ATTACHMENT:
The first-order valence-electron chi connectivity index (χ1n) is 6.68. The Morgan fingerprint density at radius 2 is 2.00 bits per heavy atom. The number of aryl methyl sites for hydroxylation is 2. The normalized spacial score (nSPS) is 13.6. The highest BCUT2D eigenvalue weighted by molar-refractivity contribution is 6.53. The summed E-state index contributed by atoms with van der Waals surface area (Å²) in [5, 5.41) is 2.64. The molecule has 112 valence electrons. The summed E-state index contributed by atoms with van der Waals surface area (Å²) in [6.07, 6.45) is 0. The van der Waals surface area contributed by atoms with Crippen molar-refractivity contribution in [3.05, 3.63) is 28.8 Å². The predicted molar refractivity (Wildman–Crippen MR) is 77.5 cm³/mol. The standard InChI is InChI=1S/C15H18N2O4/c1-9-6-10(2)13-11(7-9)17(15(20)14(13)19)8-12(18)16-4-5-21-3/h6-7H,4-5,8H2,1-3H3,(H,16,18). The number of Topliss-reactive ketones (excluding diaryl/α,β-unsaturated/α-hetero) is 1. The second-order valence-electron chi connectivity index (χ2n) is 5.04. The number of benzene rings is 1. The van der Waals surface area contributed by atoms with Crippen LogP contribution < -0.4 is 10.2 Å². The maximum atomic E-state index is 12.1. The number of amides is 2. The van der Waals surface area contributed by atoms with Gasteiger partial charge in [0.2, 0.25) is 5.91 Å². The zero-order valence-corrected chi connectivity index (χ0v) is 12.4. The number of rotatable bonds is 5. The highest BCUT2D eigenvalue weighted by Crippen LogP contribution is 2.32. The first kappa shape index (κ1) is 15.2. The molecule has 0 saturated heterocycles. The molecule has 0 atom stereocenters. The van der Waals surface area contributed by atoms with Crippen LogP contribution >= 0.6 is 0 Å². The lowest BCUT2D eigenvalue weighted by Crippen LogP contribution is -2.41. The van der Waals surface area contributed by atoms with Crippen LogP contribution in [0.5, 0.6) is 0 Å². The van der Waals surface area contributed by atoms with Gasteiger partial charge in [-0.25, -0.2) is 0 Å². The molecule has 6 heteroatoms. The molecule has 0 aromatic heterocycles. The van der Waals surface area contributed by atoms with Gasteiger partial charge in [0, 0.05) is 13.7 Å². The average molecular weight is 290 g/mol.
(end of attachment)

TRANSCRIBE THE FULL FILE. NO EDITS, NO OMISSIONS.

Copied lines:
The first-order valence-electron chi connectivity index (χ1n) is 6.68. The Morgan fingerprint density at radius 2 is 2.00 bits per heavy atom. The number of aryl methyl sites for hydroxylation is 2. The normalized spacial score (nSPS) is 13.6. The highest BCUT2D eigenvalue weighted by molar-refractivity contribution is 6.53. The summed E-state index contributed by atoms with van der Waals surface area (Å²) in [5, 5.41) is 2.64. The molecule has 112 valence electrons. The summed E-state index contributed by atoms with van der Waals surface area (Å²) in [6.07, 6.45) is 0. The van der Waals surface area contributed by atoms with Crippen molar-refractivity contribution in [3.05, 3.63) is 28.8 Å². The predicted molar refractivity (Wildman–Crippen MR) is 77.5 cm³/mol. The standard InChI is InChI=1S/C15H18N2O4/c1-9-6-10(2)13-11(7-9)17(15(20)14(13)19)8-12(18)16-4-5-21-3/h6-7H,4-5,8H2,1-3H3,(H,16,18). The number of Topliss-reactive ketones (excluding diaryl/α,β-unsaturated/α-hetero) is 1. The second-order valence-electron chi connectivity index (χ2n) is 5.04. The number of benzene rings is 1. The van der Waals surface area contributed by atoms with Crippen LogP contribution < -0.4 is 10.2 Å². The maximum atomic E-state index is 12.1. The number of amides is 2. The van der Waals surface area contributed by atoms with Gasteiger partial charge in [0.2, 0.25) is 5.91 Å². The zero-order valence-corrected chi connectivity index (χ0v) is 12.4. The number of rotatable bonds is 5. The highest BCUT2D eigenvalue weighted by Crippen LogP contribution is 2.32. The first kappa shape index (κ1) is 15.2. The molecule has 0 saturated heterocycles. The molecule has 0 atom stereocenters. The van der Waals surface area contributed by atoms with Crippen LogP contribution >= 0.6 is 0 Å². The lowest BCUT2D eigenvalue weighted by Crippen LogP contribution is -2.41. The van der Waals surface area contributed by atoms with Crippen LogP contribution in [0.5, 0.6) is 0 Å². The van der Waals surface area contributed by atoms with Gasteiger partial charge in [-0.25, -0.2) is 0 Å². The molecule has 6 heteroatoms. The molecule has 0 aromatic heterocycles. The van der Waals surface area contributed by atoms with Gasteiger partial charge in [0, 0.05) is 13.7 Å². The average molecular weight is 290 g/mol.